By the end of the first episode, when one of the many talented voice actors was reading the famously eloquent Sullivan A. Ballou letter – the last letter a Union officer sent to his wife before he died in battle the following week – I had tears in my eyes. Morgan Freeman, Sam Waterston, Laurence Fishburne, Jeremy Irons, Kurt Vonnegut, and Arthur Miller voice various historical characters, like Frederick Douglass and Abraham Lincoln. Garrison Keillor voices the poet Walt Whitman, whose commentary on the war evokes despair and disbelief at the incredible bloodshed. The combination of correspondence, journalism, literature, and commentary from military leaders, soldiers, politicians, writers, and everyday civilians gives the story a remarkable depth.
It’s hard to believe that the entire documentary uses still photography almost exclusively. The wealth of photos from the era is a blessing, but the way Burns’ cinematography pans the photos and focusses on certain details (what was coined “The Ken Burns Effect”) makes them as moving as film. The photos are often gruesome, showing men undergoing amputations without anaesthetic, or corpses littering battlefields. But there are many photos that simply depict groups of very young men sitting around their camps playing cards and smoking cigars, smiling for the picture. It’s fascinating how many of these photographs were taken and survive, and the documentary even explains the history of these photos and how significant they were at the time for being the first war photography everyday Americans ever saw. I was transfixed by the footage of the last living Civil War veterans from both sides playfully reenacting battles in the early 20th century.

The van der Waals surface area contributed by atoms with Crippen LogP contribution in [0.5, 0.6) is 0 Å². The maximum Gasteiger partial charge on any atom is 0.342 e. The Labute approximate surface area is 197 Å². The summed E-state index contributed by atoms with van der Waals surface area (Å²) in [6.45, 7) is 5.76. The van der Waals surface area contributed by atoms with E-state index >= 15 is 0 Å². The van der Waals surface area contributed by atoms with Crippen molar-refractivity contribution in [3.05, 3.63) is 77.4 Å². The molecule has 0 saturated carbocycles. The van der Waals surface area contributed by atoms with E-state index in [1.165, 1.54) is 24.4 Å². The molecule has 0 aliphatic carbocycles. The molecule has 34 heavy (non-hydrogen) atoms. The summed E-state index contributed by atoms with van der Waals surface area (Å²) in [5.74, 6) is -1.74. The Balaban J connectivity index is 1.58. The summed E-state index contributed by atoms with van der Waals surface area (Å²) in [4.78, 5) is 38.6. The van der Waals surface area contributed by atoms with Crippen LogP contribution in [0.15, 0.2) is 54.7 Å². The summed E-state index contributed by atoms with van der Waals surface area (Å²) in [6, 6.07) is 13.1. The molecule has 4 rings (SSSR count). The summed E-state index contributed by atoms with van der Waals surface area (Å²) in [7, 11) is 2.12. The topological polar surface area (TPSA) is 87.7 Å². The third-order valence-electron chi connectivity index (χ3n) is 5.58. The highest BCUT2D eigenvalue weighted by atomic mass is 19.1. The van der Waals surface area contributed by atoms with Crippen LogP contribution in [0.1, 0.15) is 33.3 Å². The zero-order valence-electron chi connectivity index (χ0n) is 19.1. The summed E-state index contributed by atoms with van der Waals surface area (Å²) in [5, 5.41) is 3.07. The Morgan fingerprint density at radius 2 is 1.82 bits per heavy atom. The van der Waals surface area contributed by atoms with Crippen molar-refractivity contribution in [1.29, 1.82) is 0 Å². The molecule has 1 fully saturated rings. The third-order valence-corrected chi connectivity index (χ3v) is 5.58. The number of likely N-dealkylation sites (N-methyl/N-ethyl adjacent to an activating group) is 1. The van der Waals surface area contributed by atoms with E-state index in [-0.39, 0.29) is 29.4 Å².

The historians who lend their knowledge and personalities to the documentary provide background to many of the specific events. But the fact that Burns allowed their subjective research interests and expertise to permeate their contributions lends a sense of character absent from some historical documentaries. I can’t imagine how wonderful it must have been to attend Professor Shelby Foote’s lectures regularly and listen to his endearingly languid southern accent retell historical happenings as if they were anecdotes about old friends.
The score is a perfect meld of historic time-period pieces like “The Battle Hymn of the Republic” and “Dixie,” and even though these are used repeatedly, they become refrains that fade into the background or swell to the forefront when necessary. The documentary even spends time explaining the significance and conception of the wartime songs that you may recognize better as camp songs, which was an unsetting realization for me.
At 12 hours long, this documentary is a time investment, but it’s an addictive one. This isn’t surprising – when it was first broadcast on five consecutive nights on PBS, approximately 40 million viewers tuned in. And let’s be honest, you just watched 10 hours of court footage on Making A Murderer, so you can let Ken Burns teach you something, too.